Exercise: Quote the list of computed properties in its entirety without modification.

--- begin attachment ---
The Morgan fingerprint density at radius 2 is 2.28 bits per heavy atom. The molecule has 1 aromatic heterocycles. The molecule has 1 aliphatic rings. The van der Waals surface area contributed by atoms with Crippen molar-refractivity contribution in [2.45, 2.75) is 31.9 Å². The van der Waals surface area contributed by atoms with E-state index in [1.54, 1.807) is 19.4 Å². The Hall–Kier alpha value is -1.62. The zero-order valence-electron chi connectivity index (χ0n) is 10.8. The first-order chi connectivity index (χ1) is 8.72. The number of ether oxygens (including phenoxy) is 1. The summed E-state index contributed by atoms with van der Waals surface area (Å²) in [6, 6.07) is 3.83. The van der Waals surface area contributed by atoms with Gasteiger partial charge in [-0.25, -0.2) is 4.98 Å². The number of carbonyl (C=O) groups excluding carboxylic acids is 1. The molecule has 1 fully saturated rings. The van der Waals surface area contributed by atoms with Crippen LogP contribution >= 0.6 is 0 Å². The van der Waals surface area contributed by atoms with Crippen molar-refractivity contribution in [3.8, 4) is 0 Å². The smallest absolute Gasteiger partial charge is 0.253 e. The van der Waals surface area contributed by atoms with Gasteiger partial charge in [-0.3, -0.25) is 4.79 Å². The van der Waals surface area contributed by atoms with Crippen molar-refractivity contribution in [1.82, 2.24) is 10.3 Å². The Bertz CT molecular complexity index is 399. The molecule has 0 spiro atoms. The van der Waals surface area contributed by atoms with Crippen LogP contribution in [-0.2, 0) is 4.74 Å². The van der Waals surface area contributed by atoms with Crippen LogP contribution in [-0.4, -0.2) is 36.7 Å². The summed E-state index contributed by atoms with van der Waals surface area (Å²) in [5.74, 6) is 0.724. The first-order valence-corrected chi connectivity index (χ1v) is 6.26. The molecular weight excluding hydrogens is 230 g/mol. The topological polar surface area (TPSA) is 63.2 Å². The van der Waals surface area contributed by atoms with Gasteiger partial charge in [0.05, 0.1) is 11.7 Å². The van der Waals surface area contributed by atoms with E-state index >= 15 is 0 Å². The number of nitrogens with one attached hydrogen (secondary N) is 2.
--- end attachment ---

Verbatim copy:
The Morgan fingerprint density at radius 2 is 2.28 bits per heavy atom. The molecule has 1 aromatic heterocycles. The molecule has 1 aliphatic rings. The van der Waals surface area contributed by atoms with Crippen molar-refractivity contribution in [2.45, 2.75) is 31.9 Å². The van der Waals surface area contributed by atoms with E-state index in [1.54, 1.807) is 19.4 Å². The Hall–Kier alpha value is -1.62. The zero-order valence-electron chi connectivity index (χ0n) is 10.8. The first-order chi connectivity index (χ1) is 8.72. The number of ether oxygens (including phenoxy) is 1. The summed E-state index contributed by atoms with van der Waals surface area (Å²) in [6, 6.07) is 3.83. The van der Waals surface area contributed by atoms with Gasteiger partial charge in [-0.25, -0.2) is 4.98 Å². The number of carbonyl (C=O) groups excluding carboxylic acids is 1. The molecule has 1 fully saturated rings. The van der Waals surface area contributed by atoms with Crippen LogP contribution >= 0.6 is 0 Å². The van der Waals surface area contributed by atoms with Crippen molar-refractivity contribution in [3.8, 4) is 0 Å². The smallest absolute Gasteiger partial charge is 0.253 e. The van der Waals surface area contributed by atoms with Gasteiger partial charge in [-0.3, -0.25) is 4.79 Å². The van der Waals surface area contributed by atoms with Crippen molar-refractivity contribution in [1.82, 2.24) is 10.3 Å². The Bertz CT molecular complexity index is 399. The molecule has 0 spiro atoms. The van der Waals surface area contributed by atoms with Crippen LogP contribution in [-0.2, 0) is 4.74 Å². The van der Waals surface area contributed by atoms with Crippen LogP contribution in [-0.4, -0.2) is 36.7 Å². The summed E-state index contributed by atoms with van der Waals surface area (Å²) in [5.74, 6) is 0.724. The first-order valence-corrected chi connectivity index (χ1v) is 6.26. The molecular weight excluding hydrogens is 230 g/mol. The topological polar surface area (TPSA) is 63.2 Å². The van der Waals surface area contributed by atoms with Gasteiger partial charge in [0.05, 0.1) is 11.7 Å². The van der Waals surface area contributed by atoms with E-state index >= 15 is 0 Å². The number of nitrogens with one attached hydrogen (secondary N) is 2.